Fake News Video Game Is A Little Too Real

Fake It To Make It is a game that puts you in charge of a website devoted to creating and spreading fictional and/or sensationalised online “news” articles. It has been put together by someone who clearly knows how online media works, and that makes it more than a little frightening.

Amanda Warner, the game’s designer, says Fake It is primarily inspired by “the Macedonian teenagers who profited from fake news leading up to the 2016 election in the United States”


The game takes place entirely within the confines of a publishing platform, where you’re tasked with either writing or copying (like, literally copying) sensational news pieces, pushing them out onto the internet and making sure you get paid for your work (or lack thereof).

An overview of the main game screen, tracking things like your income and story performance.

As someone who spends 9-10 hours a day looking at a platform like this, and who despite ten years in this job still gets a little queasy at the disconnect between how easy it is to hit “publish” and how many people end up seeing your stuff, playing the game was a weirdly queasy experience. Very much a “there but for the Grace of God” moment.

Always game to try different emotions.

The platform you use looks real. The methods you use for maximising your audience—looking at what’s “trending”, what people are into and who is talking about it—are real. Even the game’s focus on keywords, Twitter followers and SEO tags are grounded in online publishing.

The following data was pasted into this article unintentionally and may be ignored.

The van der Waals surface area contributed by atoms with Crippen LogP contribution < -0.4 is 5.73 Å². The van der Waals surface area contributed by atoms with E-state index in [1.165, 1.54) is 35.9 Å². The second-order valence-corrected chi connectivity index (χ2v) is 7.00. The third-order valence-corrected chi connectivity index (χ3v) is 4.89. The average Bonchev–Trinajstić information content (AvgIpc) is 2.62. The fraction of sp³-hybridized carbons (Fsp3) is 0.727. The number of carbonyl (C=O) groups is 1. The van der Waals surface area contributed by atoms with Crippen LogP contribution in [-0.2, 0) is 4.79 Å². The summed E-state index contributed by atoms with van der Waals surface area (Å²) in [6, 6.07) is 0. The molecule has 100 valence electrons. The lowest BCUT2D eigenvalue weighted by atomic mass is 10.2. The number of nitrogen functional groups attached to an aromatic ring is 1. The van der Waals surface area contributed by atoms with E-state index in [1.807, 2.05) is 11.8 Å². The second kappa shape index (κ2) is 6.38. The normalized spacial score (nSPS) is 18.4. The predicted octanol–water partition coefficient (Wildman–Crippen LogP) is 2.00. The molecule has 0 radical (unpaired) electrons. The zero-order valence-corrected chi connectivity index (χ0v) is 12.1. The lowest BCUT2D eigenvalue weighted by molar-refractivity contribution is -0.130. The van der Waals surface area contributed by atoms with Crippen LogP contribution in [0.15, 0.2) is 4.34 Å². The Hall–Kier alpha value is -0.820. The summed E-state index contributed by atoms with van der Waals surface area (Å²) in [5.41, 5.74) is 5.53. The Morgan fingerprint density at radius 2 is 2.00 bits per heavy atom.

This is where your Facebook Uncle’s posts come from.

It’s fictional and abstract, then, but so is actual online publishing. While most tags are short, sharp and comedic, they’re also so close to actual “bad content” that the whole thing ends up coming across as a simulation as much as a commentary.


Indeed, the whole thing feels so authentic that as Warner admits, she’s aware that it could almost be used as a training tool.

I’m willing to take the risk, because I think the potential for positive change in players is worth it.

My hope is that by making players more aware of how and why fake news is written and distributed, that they will be more skeptical of what they encounter in the future. In general, I think that better understanding how and why we are manipulated by others, for profit or power, is worthwhile knowledge to have.

Ideally, these are the actions, attitudes, and beliefs I would like to see in players of this game.


You can play the game in your browser here.

That first approach seems to always work. And while political scandals might seem like they’d dominate proceedings, there are still plenty of celebrity scandals and puppy videos to work with as well.

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About the author

Luke Plunkett

Luke Plunkett is a Senior Editor based in Canberra, Australia. He has written a book on cosplay, designed a game about airplanes, and also runs cosplay.kotaku.com.